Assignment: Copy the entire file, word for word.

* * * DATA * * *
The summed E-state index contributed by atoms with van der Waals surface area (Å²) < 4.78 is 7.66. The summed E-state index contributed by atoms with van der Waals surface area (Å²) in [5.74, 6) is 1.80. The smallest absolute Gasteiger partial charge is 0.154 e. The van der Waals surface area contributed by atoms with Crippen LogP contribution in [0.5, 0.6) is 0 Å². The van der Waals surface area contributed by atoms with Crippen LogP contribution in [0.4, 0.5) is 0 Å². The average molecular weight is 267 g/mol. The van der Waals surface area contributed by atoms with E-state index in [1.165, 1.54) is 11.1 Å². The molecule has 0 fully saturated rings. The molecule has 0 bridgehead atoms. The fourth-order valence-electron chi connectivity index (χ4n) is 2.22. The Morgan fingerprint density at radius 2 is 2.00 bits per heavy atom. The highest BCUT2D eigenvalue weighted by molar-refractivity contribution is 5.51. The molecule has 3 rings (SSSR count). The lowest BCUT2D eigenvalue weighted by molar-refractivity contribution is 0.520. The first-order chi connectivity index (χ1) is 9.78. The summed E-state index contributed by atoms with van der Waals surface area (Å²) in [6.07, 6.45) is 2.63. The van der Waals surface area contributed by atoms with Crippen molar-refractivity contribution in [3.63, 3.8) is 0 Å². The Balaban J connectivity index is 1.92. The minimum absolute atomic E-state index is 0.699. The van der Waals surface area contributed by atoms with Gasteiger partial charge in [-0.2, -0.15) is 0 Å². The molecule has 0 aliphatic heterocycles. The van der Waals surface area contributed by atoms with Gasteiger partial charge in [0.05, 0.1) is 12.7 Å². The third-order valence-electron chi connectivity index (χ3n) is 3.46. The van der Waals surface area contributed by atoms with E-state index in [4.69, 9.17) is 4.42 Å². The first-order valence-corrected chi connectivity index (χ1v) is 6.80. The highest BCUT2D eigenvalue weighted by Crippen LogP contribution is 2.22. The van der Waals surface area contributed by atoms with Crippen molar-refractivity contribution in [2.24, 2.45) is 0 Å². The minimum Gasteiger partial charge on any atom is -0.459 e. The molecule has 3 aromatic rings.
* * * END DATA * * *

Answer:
The summed E-state index contributed by atoms with van der Waals surface area (Å²) < 4.78 is 7.66. The summed E-state index contributed by atoms with van der Waals surface area (Å²) in [5.74, 6) is 1.80. The smallest absolute Gasteiger partial charge is 0.154 e. The van der Waals surface area contributed by atoms with Crippen LogP contribution in [0.5, 0.6) is 0 Å². The van der Waals surface area contributed by atoms with Crippen LogP contribution in [0.4, 0.5) is 0 Å². The average molecular weight is 267 g/mol. The van der Waals surface area contributed by atoms with E-state index in [1.165, 1.54) is 11.1 Å². The molecule has 0 fully saturated rings. The molecule has 0 bridgehead atoms. The fourth-order valence-electron chi connectivity index (χ4n) is 2.22. The Morgan fingerprint density at radius 2 is 2.00 bits per heavy atom. The highest BCUT2D eigenvalue weighted by molar-refractivity contribution is 5.51. The molecule has 3 rings (SSSR count). The lowest BCUT2D eigenvalue weighted by molar-refractivity contribution is 0.520. The first-order chi connectivity index (χ1) is 9.78. The summed E-state index contributed by atoms with van der Waals surface area (Å²) in [6.07, 6.45) is 2.63. The van der Waals surface area contributed by atoms with Crippen molar-refractivity contribution in [3.63, 3.8) is 0 Å². The Balaban J connectivity index is 1.92. The minimum absolute atomic E-state index is 0.699. The van der Waals surface area contributed by atoms with Gasteiger partial charge in [-0.2, -0.15) is 0 Å². The molecule has 0 aliphatic heterocycles. The van der Waals surface area contributed by atoms with Gasteiger partial charge in [0.05, 0.1) is 12.7 Å². The third-order valence-electron chi connectivity index (χ3n) is 3.46. The van der Waals surface area contributed by atoms with E-state index in [4.69, 9.17) is 4.42 Å². The first-order valence-corrected chi connectivity index (χ1v) is 6.80. The highest BCUT2D eigenvalue weighted by Crippen LogP contribution is 2.22. The van der Waals surface area contributed by atoms with Crippen molar-refractivity contribution in [2.24, 2.45) is 0 Å². The minimum Gasteiger partial charge on any atom is -0.459 e. The molecule has 3 aromatic rings.